A recent tweet by Amazon Mexico's ex-CEO's daughter talking about her late mother being a victim of domestic violence has gained the public's attention. In a heart-wrenching tweet, the victim's daughter posted horrifying pictures that were taken earlier this year. She said that her father had attacked her mother with a baseball bat while she was sleeping.

The shocking images show the victim Abril Pérez Sagaón covered in blood and her face swollen from the attack. After the incident, Perez had said that the only reason she had survived was that her son had found the husband holding a knife against her throat. Perez went on to file a divorce against her husband and placed a restraining order as well.

Man jailed for hurting wife
(Representational picture) Pixabay

"Imagine waking up in the early morning by the screams of your mother screaming for her life," tweeted Ana Cecilia, the victim's daughter. "Imagine getting up to see the beautiful face of your bloody mother thanks to the criminal you once called 'dad'."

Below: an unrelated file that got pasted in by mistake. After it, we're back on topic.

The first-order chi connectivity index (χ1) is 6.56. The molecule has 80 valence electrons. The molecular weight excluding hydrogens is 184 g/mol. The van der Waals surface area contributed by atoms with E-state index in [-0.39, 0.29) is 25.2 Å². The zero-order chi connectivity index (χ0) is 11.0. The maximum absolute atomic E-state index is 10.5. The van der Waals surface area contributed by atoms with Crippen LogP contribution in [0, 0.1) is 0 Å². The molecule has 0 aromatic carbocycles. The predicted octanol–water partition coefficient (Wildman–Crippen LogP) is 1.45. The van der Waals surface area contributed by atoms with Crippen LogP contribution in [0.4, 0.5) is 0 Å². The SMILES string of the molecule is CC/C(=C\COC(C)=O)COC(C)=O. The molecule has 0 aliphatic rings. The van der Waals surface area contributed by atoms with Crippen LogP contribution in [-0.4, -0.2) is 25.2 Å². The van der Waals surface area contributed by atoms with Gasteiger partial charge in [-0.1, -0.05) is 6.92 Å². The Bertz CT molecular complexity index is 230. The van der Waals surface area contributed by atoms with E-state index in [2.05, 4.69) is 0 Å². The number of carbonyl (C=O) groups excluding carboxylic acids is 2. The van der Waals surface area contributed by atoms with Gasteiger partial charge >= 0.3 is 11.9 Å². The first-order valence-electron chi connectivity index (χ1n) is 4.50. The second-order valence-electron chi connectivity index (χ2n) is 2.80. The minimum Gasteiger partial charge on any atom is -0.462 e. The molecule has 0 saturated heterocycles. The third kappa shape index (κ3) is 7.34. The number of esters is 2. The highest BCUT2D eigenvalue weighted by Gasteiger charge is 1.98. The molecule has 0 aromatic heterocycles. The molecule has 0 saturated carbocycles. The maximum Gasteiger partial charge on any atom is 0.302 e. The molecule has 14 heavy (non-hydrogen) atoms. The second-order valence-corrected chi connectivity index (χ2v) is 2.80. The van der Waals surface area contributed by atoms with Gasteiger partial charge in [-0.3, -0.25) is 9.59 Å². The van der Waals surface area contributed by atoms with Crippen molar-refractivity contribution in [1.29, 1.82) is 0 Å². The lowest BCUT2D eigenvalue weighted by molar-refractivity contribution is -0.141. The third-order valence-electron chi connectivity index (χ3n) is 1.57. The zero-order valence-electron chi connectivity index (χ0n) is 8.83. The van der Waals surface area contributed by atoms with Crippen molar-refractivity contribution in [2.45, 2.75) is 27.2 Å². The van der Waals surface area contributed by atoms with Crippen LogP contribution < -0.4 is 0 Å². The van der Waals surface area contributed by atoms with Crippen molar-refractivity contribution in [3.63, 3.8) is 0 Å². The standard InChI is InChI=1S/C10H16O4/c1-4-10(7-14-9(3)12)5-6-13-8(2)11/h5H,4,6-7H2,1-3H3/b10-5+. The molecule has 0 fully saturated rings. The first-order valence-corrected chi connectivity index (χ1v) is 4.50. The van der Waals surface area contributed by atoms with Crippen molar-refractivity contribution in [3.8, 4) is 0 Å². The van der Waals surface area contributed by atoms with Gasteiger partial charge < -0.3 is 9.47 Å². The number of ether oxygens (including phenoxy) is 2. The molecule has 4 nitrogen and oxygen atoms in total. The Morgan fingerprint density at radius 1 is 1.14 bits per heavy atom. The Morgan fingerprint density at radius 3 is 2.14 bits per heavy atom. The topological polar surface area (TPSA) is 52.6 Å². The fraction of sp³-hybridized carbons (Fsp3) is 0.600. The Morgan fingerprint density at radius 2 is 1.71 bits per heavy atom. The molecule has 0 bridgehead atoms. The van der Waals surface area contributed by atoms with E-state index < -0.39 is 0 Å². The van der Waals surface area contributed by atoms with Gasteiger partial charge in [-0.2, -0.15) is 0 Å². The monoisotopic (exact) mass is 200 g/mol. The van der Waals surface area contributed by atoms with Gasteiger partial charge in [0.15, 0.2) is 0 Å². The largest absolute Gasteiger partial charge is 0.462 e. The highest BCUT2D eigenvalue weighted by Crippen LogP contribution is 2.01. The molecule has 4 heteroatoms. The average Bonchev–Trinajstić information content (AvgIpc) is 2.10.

It's common in Mexico?

Cecilia also tweeted that these pictures had hurt her emotionally, and she was hesitant to publish them because nobody would want to see it. She continued to say in her tweets that this was an injustice faced by many women across Mexico. The tweet follows after Perez's death which happened last week.

Perez had been in Mexico City for a court hearing on November 25 when a motorcyclist shot at her neck and her heart. She died in hospital later that night. No arrests have been made in the case.

Garcia left Amazon in 2017

The ex-CEO, Juan Carlos Garcia, was taken into custody for the assault and released last month as the judge downgraded the charges to domestic violence. According to a report by El Pais, Perez's relatives believe that Garcia was the one who hired the hitman to kill his estranged wife.

In a survey conducted by the National Institute of Statistics and Geography, Mexico, it was found that around 43 percent of women over the age of 15 who were in a relationship were subjected to some sort of violence in Mexico. Garcia left his position as the CEO of Amazon Mexico in 2017.